Startup Scientist Describes Her UT Graduate School Experience

photo of Kristy Wood smiling with New York City in background


Kristy Wood, a senior scientist at Moderna Therapeutics, a start-up in Cambridge, Massachusetts, attended the University of Wisconsin-Madison as an undergrad before obtaining her doctoral degree in biomedical engineering from UT Austin.

“I grew up in Milwaukee in a family of engineers,” Wood says, “When I was younger I initially wanted to go to medical school. Biomedical engineering was the perfect field to work in both the areas of health and engineering.”

While a junior at University of Wisconsin-Madison, she had the opportunity to work on drug delivery research in the College of Pharmacy, and that was where she discovered the area she would pursue as a graduate student and in her career.

“I was interested in the concept of different materials and different delivery systems to administer medicine. The overall idea of being able to take drugs and control where they go in the body appealed to me,” says Wood.

At UT Austin, she worked in Professor Nicholas Peppas’ lab on targeted delivery of insulin for patients with diabetes, specifically on oral delivery via a pill.

“Our lab was an exciting place to work, and one of the things I liked about our lab is that we had a lot of students, and we had the chance to mentor students. We had a small army of people moving projects forward. And, we were well funded, so we had access to a lot of equipment,” says Wood.

Encouraged by her principal investigator to travel to conferences, Wood developed her presentation skills. Attending conferences prepared her for answering questions on her feet and exposed her to the latest scientific developments. Wood also credits an opportunity to conduct in vivo drug delivery research for two months at the University of Tokyo with preparing her for a career spanning both the corporate world and startups.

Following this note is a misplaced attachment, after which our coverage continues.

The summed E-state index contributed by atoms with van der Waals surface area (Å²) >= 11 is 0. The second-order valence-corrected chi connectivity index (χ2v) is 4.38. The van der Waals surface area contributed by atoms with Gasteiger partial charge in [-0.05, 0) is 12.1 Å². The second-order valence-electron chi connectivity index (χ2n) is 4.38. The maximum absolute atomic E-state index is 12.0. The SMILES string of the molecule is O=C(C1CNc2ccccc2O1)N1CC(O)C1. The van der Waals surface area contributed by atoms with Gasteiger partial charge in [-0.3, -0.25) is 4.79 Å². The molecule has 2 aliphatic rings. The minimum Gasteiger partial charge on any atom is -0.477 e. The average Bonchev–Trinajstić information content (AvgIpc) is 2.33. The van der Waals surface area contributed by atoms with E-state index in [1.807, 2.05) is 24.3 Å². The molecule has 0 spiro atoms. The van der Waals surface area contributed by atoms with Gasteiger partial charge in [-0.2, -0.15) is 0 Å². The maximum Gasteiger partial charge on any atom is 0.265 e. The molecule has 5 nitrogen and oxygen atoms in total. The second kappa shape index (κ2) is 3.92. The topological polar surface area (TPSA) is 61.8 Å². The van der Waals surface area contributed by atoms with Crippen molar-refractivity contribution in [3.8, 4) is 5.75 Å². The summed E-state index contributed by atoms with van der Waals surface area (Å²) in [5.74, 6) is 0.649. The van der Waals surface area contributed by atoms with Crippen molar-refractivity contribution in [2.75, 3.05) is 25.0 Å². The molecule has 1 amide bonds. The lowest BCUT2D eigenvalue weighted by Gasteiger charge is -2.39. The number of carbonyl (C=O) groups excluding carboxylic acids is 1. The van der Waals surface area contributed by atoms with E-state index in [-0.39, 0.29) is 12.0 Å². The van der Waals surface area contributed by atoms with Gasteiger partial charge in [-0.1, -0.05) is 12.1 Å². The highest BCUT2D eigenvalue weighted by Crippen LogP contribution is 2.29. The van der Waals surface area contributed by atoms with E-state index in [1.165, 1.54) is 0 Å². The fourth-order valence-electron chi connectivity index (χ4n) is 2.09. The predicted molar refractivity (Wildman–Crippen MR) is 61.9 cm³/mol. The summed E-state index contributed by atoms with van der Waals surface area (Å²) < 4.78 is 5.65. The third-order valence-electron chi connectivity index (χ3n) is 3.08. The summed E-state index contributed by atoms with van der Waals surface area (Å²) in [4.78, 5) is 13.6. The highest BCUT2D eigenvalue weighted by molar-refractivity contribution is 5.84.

After earning her Ph.D., Woods first worked at Baxter Healthcare outside of Boston on a protein micro-delivery system and nucleic acid drug delivery for use in oncology and to treat genetic diseases. From there Woods jumped to the world of startups, first with Dicerna Pharmaceuticals and since March 2012, with Moderna Therapeutics.

Woods is a senior scientist with the company, which has around 20 employees and was founded in part by MIT professor Bob Langer, whom Woods met through her connection to UT Austin and her principal investigator, Dr. Peppas, with whom Langer attended MIT at the same time as graduate students.

Because the company is so new, they have not yet begun publicly disclosing their work, but in general, Woods is working on delivering messenger RNA for protein therapeutics to treat disorders where there are protein deficiencies, such as hemophilia. She is looking at how to deliver messenger RNA, which can be highly unstable and needs protection to effectively work. A host of conditions with a protein deficiency will become more treatable when messenger RNA can be effectively delivered. 

“The challenging part of working at a startup is that it can be difficult to describe to people what I do,” Kristy says, “But the exciting part is that we’re working on new technologies that no one else, or very few other companies, are working on. We move quickly, and it is fulfilling and exciting to get results.”

UT was a great experience for Wood.

“My graduate school experience taught me how to problem solve and has helped me be flexible in industry,” she says, “And, there is a bond between people who have graduated from Dr. Peppas’ lab  that provided me with a lot of introductions to other biomedical engineers and scientists, which has benefited me in my career.”
Wood also credits Dr. Peppas’ lab for her success.